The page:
FOR IMMEDIATE RELEASE
February 20th, 2014
Linda Wells, Pesticide Action Network, (612) 284-5023
Bob Shimek, Toxic Taters Coalition, (218) 204-1632
Rural Residents Urge McDonald’s To Phase Out ‘Toxic Taters’
Groups call out McDonald’s French fry production for poisoning rural communities in Minnesota and throughout the Midwest with pesticide drift
Park Rapids, MN – Today, a coalition led by residents of rural Minnesota announced that they are taking on McDonald’s – calling on the country’s largest potato buyer to keep the promise it made in 2009 to reduce pesticide use in the production of their famous fries.
The new campaign, Toxic Taters, is the result of years of community air monitoring and advocacy. After several years of working behind the scenes with state agencies and the region’s largest potato producer, R.D. Offutt Company (RDO), the Toxic Taters Coalition is taking a more public approach to the problem of pesticide drift.
RDO has farming operations in twelve states, including Minnesota, North Dakota, and Oregon. The potato producer sells to some of the nation’s largest potato buyers, including McDonald’s, the largest buyer in the U.S. McDonald’s buys about 7.5% of the domestic potato market each year, amounting to more than 3.4 billion pounds of potatoes in the U.S. alone. The fast food giant is known to have a powerful influence on potato growing practices.
“We have been to the legislature, to the Minnesota Department of Agriculture, to RDO, and very little has changed. We’re not lovin’ it,” said Bob Shimek, a leader of the Toxic Taters Coalition. “It’s time to move forward. It’s time for McDonald’s to take responsibility for the communities negatively impacted by their business.”
The coalition has been working with Pesticide Action Network (PAN) since 2006 to document pesticide drift using the Drift Catcher air monitoring device. A report released in 2012 showed several chemicals drifting from nearby potato fields. It focused on frequent air contamination by chlorothalonil, a chemical listed by the EPA as a probable carcinogen. Samples were tested from several towns including Waubun, Park Rapids, Perham, and Frazee. Of those samples, pesticides were detected in more than 66%.
“For years, communities near potato operations have faced an ongoing assault of highly hazardous pesticides,” said Linda Wells, Associate Organizing Director for Pesticide Action Network. “Luckily, there are alternatives. Potato growers all over the country, and right here in Minnesota, are farming with fewer pesticides. By raising their standards for their potato producers, McDonald's can join this momentum and help safeguard the health of rural residents nationwide.”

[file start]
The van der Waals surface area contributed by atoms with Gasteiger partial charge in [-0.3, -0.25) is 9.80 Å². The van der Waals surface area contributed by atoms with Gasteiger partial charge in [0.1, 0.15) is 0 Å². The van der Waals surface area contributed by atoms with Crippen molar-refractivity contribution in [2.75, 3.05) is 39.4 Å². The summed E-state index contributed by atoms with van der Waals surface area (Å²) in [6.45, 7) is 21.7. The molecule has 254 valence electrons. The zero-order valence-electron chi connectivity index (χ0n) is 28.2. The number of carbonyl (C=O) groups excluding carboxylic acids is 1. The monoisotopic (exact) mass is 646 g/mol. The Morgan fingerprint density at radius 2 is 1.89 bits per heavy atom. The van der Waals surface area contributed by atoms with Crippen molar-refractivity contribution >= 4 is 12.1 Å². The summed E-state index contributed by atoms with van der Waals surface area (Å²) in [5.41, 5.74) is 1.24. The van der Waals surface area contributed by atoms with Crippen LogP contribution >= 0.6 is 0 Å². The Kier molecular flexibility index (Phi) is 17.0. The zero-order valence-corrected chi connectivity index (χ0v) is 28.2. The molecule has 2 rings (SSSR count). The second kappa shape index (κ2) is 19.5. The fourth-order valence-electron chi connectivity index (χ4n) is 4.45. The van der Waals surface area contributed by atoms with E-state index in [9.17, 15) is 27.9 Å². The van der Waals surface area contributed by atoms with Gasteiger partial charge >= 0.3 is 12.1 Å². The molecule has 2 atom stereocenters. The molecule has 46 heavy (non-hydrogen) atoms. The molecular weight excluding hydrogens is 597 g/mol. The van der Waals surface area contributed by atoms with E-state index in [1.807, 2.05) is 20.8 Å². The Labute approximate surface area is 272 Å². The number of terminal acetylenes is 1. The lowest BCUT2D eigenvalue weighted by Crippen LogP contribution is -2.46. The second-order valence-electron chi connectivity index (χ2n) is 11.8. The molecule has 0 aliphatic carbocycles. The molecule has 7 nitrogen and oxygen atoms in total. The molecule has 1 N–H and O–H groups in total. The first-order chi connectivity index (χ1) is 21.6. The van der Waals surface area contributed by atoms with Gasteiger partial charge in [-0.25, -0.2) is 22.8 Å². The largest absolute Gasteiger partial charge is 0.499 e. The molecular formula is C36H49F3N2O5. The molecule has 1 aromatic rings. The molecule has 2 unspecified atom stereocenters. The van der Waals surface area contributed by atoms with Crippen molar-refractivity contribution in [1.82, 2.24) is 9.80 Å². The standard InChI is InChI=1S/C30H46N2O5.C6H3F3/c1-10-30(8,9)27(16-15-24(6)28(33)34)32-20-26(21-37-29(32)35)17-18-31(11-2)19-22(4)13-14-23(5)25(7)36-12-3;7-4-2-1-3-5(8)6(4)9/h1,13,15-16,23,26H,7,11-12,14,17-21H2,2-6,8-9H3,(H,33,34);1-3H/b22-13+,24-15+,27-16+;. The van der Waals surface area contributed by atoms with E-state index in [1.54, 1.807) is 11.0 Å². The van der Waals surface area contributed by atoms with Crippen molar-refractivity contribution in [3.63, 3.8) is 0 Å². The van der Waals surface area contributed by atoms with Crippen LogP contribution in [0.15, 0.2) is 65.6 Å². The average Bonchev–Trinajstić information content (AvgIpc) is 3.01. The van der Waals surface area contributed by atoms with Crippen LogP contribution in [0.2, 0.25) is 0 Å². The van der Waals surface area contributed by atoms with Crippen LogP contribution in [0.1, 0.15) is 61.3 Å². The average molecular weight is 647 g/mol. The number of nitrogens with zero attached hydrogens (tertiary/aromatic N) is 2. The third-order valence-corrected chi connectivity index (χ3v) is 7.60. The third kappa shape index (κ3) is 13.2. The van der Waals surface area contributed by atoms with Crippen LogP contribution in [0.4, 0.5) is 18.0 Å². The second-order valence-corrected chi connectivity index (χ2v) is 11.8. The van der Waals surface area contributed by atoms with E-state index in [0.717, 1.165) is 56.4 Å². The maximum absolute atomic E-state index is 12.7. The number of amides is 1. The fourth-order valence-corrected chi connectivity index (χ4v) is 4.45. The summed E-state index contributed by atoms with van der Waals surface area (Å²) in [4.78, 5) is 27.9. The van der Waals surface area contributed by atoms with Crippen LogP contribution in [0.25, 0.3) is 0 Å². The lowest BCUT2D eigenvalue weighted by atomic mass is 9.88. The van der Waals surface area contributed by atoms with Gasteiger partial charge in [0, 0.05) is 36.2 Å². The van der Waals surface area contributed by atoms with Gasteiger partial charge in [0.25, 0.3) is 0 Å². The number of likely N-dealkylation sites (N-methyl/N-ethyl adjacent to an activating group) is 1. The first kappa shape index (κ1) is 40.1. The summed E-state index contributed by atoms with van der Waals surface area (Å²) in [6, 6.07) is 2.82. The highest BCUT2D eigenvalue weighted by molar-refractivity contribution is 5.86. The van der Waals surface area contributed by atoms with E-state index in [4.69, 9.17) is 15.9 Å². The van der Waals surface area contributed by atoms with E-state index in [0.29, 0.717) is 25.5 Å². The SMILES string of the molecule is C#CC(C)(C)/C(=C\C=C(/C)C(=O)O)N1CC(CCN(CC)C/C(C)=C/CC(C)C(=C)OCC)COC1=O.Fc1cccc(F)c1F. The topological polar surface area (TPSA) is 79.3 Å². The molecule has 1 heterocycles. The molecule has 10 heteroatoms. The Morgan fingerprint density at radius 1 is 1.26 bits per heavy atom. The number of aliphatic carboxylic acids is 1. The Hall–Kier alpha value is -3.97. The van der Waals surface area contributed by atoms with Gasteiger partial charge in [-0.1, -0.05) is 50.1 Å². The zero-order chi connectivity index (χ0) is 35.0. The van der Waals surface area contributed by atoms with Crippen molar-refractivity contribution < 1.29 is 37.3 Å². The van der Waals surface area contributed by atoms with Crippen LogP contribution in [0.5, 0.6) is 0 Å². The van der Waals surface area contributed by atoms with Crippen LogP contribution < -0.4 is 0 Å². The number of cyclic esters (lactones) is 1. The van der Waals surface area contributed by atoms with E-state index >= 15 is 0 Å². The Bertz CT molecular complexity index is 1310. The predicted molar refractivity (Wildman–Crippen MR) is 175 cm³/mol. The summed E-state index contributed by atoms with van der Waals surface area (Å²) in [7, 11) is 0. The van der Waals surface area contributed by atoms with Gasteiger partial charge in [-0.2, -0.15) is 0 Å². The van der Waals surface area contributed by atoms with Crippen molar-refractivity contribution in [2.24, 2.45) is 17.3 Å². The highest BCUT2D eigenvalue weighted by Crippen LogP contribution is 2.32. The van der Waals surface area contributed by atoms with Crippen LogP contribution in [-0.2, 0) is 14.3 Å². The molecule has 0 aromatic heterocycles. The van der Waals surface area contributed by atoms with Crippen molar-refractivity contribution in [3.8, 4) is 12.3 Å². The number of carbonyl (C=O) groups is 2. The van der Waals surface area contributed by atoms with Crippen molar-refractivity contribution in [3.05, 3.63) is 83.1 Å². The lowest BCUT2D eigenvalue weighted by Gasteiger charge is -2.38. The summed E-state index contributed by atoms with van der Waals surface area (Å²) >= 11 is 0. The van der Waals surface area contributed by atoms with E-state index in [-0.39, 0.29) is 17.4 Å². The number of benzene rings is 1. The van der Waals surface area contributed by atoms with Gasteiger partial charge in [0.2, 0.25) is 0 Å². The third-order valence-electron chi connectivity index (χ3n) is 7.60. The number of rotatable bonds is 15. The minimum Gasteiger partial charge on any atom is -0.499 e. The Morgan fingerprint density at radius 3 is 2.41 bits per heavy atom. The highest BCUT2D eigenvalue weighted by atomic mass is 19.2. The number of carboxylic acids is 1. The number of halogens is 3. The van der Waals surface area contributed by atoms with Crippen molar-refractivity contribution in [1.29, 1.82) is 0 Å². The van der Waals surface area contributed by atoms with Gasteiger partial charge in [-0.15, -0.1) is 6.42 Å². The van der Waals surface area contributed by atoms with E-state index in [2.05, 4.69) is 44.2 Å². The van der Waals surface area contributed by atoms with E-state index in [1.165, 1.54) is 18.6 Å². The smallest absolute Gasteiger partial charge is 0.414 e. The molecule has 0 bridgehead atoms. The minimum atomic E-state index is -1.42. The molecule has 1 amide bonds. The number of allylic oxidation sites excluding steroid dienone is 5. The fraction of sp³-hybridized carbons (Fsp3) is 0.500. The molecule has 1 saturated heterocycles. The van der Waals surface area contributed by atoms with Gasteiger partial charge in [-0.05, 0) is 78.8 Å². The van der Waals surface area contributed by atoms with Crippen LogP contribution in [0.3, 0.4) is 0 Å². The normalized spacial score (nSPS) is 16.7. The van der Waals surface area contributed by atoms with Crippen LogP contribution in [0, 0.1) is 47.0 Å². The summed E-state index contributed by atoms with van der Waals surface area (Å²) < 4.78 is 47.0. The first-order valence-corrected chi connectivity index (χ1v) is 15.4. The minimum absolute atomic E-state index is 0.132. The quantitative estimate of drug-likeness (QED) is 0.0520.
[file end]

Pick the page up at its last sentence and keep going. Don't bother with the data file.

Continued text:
McDonald’s responded to the Drift Catcher data in 2009 with a public promise to reduce pesticide use in the production of its potatoes. Since then, the company asked its producers to participate in a survey of integrated pest management (IPM), but has not shown any progress towards reduction. Instead, McDonald’s launched an ad campaign promoting its potato growers’ practices.
“It just doesn't seem right that people can't have safety from other people's chemicals on their own property,” said Carol Ashley, a leader of the Toxic Taters Coalition and rural resident from Park Rapids, MN. “We believe that growing food can be done in a way that doesn't harm people or the environment.”
The Toxic Taters coalition has not seen change on the ground in Minnesota. The Minnesota Department of Agriculture has responded to the controversy by revising the Best Management Practices (BMPs) for fungicides in potato production and conducting a public comment period about the issue. The agency will be releasing new BMPs for production this year.
Today the Toxic Taters Coalition is launching a website, a video, and an online petition, all targeting McDonald’s. Several organizations have signed on in support of the effort, including the Indigenous Environmental Network, Food and Water Watch, MPIRG, and Pesticide Action Network. The coalition announced that they are kicking off their campaign with a statewide speaking tour to call attention to the issue of pesticide drift in Minnesota and to pressure McDonald’s to take action.
The coalition is asking McDonald’s to require that its potato suppliers – like RDO – achieve measurable and significant decreases in the use of health-harming pesticides, to release information on the chemicals their producers apply to their crops, and to ensure that its potato producers adopt environmentally sound agricultural practices.